July Field Report

The July 4 Holiday is a great benchmark for the farm season--by this time of the year we have a pretty good sense of the kind of season we're having, and what to expect from the many crops that are now in the ground.  All of our major plantings are complete, and the nature of our work shifts from planting to more weeding, watering, and of course, harvesting!

We'll soon be starting our big "storage" harvests for the year--crops that we harvest all at once and store for distribution during the rest of the season.  Garlic is the first one--we'll be harvesting all 13,000 bulbs that we have in the field over the course of the next couple of weeks.  The garlic crop is looking wonderful, and we expect beautiful large bulbs this year.

Onions are another big crop that we've been tending all season, and will soon be harvesting for storage.  We start with our sweet heirloom and torpedo onions (which you'll see in CSA shares and at the market stand now), and then move into our yellow and red storage onions.  Those will be brought into the greenhouse to "cure" before distribution.  Curing dries down the outer layers of the onions and gives them a more papery look.  It also allows them to store well into the winter.  Our onion crop also looks very good, but will rely on drier conditions in the next couple weeks.  Onions do not like heavy rains when they are reaching maturity and may not store as long if they mature in wet soil.  Seeing that we've received almost 9 inches of rain in the last few weeks, and predictions are for heavy rain tonight, let's cross our fingers that things will dry out soon.  Many of our summer crops would prefer drier weather so consider this your last warning, heavy storms!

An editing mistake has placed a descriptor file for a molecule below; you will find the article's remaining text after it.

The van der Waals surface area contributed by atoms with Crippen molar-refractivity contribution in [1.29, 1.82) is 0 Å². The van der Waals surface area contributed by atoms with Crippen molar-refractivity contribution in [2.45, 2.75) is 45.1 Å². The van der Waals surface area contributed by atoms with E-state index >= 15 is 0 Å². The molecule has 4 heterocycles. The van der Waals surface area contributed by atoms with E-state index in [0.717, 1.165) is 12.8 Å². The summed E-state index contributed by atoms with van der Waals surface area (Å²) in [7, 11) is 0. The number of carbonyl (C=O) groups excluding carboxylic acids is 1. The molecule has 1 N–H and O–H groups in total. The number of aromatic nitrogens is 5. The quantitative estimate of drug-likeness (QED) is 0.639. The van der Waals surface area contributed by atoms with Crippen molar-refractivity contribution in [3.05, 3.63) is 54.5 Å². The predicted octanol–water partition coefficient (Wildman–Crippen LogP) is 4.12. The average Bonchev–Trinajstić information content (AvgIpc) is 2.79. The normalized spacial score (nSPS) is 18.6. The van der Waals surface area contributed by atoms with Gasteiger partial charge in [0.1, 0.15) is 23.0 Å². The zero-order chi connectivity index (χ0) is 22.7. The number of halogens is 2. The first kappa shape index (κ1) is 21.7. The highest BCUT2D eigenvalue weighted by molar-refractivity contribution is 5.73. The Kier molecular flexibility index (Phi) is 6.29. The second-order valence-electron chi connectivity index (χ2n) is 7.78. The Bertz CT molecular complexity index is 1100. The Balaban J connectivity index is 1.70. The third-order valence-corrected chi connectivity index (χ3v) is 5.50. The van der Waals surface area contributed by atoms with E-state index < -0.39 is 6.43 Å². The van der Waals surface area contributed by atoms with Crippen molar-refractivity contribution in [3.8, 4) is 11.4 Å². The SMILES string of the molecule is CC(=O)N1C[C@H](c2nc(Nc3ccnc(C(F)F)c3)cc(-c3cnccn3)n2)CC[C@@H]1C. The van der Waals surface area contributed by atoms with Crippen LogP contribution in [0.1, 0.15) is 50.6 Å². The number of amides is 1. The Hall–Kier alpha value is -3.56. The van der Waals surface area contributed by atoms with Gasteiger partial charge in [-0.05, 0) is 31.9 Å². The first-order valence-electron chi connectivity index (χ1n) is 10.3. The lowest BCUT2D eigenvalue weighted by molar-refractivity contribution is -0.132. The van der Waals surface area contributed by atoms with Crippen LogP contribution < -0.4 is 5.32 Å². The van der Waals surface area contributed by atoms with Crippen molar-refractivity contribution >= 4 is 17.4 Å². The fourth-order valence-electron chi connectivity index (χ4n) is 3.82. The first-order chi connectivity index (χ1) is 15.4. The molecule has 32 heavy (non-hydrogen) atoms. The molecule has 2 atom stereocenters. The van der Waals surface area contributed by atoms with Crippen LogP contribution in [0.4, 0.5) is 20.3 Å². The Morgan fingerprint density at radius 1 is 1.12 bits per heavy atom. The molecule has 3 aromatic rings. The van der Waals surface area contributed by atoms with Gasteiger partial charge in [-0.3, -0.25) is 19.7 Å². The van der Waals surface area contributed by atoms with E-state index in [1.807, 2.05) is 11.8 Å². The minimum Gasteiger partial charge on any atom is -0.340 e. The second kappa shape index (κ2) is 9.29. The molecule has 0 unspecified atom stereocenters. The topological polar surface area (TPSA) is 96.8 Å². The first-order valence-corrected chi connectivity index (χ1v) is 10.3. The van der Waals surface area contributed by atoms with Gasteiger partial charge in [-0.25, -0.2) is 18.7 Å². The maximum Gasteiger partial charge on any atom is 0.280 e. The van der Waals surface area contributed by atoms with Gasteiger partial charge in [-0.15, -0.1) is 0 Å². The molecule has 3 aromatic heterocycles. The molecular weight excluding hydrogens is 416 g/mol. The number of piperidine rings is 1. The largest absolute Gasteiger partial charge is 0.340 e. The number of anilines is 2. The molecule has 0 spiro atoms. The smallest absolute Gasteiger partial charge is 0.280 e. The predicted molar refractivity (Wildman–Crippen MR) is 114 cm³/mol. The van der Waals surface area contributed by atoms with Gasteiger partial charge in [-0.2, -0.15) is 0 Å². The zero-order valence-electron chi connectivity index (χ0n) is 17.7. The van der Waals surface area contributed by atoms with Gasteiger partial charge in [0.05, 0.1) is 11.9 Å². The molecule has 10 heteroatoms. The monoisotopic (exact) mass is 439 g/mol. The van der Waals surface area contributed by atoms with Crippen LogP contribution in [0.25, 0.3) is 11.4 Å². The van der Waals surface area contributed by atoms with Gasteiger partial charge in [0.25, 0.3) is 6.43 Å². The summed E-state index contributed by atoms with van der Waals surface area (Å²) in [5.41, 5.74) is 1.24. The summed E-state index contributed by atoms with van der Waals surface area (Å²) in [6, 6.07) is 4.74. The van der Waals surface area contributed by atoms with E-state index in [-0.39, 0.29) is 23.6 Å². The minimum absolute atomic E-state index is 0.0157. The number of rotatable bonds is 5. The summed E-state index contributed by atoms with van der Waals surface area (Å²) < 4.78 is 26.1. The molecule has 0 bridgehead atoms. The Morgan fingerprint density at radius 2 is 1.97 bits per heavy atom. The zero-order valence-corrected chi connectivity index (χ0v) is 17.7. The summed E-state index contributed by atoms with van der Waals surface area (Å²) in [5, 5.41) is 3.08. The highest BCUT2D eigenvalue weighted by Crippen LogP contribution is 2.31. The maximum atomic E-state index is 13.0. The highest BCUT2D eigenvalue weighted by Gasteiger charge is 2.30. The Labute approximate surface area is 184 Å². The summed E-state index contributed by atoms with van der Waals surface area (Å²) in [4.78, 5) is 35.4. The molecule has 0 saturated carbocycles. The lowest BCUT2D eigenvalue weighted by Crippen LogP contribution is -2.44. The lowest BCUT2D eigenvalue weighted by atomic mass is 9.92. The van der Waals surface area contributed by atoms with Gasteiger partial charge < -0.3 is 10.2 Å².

July also means we're getting close to harvest time for our summer heat-loving crops: Tomatoes, peppers, eggplant and melons.  Yeah!  Our tomatoes look wonderful--tall and full of fruit.  Foliar diseases are minimal (so far), which means we'll (hopefully) have a long harvest season once they get rolling.  Peppers, melons, and eggplant also look very good, despite rather slow growth during our cool and wet stretch in May/June.  We may see them a bit later than usual, but they will be plentiful when they arrive.

Weekly trellising of tomato plants is hard work but worth it come harvest time!

 

Despite our difficult spring with Brassica crops (broccoli, cabbage, kohlrabi, etc), our fall fields are fully planted and look great!  We should have great production from those crops later in the summer and fall.

Overall, we've experienced some rather dramatic weather this season so far, and while a few crops have not been happy, things are looking great!  A BIG THANKS to our fabulous farm crew and team of Worker Share members who have been keeping on top of the weeds, working through rain and heat and holidays, and harvesting our veggies to look and taste the best that they can!  We couldn't do it with out you!

Happy Eating!

This entry was posted in Farm News. Bookmark the permalink.